How will school closures affect children in the long run? Wars, disease and natural disasters offer clues

Staff tape off social-distancing markings during preparations for reopening the temporarily closed Schloss-Schule elementary school on April 21, 2020 in Heppenheim, Germany.

London (CNN)Children across the globe have seen their schools closed because of the coronavirus pandemic.

According to the World Bank, 1.6 billion students were out of school during the first peak of the pandemic in April 2020, and almost 700 million remained out as 2020 drew to a close.
It may take years for the full impact of these months of missed schooling to be known, so what can history tell us about the long-term effects of disruptions to education?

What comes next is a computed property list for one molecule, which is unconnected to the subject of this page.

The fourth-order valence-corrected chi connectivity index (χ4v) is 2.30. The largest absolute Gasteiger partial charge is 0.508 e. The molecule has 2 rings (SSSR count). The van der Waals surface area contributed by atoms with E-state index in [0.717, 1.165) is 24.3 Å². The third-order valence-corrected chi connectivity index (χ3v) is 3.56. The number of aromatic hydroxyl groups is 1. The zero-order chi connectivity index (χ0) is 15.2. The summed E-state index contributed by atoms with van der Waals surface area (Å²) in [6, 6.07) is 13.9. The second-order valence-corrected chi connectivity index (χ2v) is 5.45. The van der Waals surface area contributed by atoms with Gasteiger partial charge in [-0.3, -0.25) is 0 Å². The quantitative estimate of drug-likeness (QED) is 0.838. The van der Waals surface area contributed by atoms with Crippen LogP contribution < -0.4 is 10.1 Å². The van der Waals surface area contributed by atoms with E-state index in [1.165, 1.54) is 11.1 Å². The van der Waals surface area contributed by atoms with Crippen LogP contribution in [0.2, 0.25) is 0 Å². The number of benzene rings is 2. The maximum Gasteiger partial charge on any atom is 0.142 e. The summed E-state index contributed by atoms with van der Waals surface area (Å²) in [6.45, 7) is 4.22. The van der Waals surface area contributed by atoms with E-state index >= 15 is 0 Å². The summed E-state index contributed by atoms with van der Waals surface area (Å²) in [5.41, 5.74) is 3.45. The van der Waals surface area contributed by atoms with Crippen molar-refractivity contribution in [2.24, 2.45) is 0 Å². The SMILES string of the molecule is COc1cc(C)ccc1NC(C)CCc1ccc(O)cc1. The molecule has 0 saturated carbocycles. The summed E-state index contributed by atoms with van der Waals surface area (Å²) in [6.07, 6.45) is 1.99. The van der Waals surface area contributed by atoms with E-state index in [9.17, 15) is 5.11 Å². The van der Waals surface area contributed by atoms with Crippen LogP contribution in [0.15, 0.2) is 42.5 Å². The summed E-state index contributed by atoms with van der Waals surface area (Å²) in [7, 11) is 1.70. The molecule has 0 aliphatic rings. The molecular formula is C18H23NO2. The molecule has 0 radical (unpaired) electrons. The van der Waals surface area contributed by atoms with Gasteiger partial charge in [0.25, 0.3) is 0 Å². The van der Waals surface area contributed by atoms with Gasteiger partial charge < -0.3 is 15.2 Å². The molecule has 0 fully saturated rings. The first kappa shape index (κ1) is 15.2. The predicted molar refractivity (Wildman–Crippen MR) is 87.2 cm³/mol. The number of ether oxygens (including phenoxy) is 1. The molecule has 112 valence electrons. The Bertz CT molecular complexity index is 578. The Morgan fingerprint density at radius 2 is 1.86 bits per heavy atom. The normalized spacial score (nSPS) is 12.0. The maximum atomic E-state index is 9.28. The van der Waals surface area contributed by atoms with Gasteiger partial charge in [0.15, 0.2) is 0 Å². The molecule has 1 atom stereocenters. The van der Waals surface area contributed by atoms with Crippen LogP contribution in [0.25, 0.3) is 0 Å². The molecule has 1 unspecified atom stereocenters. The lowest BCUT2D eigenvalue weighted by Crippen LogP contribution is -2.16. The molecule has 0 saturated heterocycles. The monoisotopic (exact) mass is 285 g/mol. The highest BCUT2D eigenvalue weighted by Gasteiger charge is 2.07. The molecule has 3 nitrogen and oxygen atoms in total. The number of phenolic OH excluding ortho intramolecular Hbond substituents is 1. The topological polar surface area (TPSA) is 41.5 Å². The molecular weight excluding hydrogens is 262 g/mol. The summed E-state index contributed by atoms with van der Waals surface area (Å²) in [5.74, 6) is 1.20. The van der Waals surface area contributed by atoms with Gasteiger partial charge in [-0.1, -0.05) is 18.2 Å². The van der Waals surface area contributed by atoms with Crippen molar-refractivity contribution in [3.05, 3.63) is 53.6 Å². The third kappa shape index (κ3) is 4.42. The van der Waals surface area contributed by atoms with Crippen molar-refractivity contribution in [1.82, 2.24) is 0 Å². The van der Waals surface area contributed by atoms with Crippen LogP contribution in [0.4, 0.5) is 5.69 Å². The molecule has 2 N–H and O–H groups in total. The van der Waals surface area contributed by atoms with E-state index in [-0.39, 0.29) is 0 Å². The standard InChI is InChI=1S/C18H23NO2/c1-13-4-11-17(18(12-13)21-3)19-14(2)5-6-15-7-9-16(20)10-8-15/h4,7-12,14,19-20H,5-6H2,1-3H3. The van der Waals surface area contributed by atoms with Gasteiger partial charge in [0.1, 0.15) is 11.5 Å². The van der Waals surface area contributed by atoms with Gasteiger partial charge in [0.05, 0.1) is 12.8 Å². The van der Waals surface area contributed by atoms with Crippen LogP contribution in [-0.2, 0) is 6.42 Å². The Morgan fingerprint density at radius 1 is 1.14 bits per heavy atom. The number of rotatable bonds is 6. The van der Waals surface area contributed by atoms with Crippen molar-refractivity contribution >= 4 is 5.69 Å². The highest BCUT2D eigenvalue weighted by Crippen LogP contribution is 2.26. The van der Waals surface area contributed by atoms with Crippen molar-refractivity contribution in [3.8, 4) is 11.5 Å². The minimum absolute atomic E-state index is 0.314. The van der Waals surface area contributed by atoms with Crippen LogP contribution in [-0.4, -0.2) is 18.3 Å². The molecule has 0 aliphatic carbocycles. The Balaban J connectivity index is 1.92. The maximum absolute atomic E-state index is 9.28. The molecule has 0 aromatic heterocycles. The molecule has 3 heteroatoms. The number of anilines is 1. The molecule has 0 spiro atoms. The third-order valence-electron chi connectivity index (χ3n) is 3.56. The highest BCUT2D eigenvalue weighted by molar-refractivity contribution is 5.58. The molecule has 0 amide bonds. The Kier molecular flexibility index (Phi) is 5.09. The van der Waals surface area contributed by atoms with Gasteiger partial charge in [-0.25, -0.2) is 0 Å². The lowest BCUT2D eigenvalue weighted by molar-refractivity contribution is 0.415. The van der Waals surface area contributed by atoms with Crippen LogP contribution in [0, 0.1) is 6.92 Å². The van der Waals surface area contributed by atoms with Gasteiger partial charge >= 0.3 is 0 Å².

Nothing can be directly compared to the impact of the coronavirus pandemic, said Alberto Posso, professor of economics at RMIT University in Melbourne, Australia, but some parallels can be drawn. "As far as learning from history goes, I think the value is in the potential warning signs these things can give us," he said.
      Posso looked at examples including the Ebola epidemic in West Africa, teacher strikes in Argentina in the 1980s and World War II in a piece for The Conversation.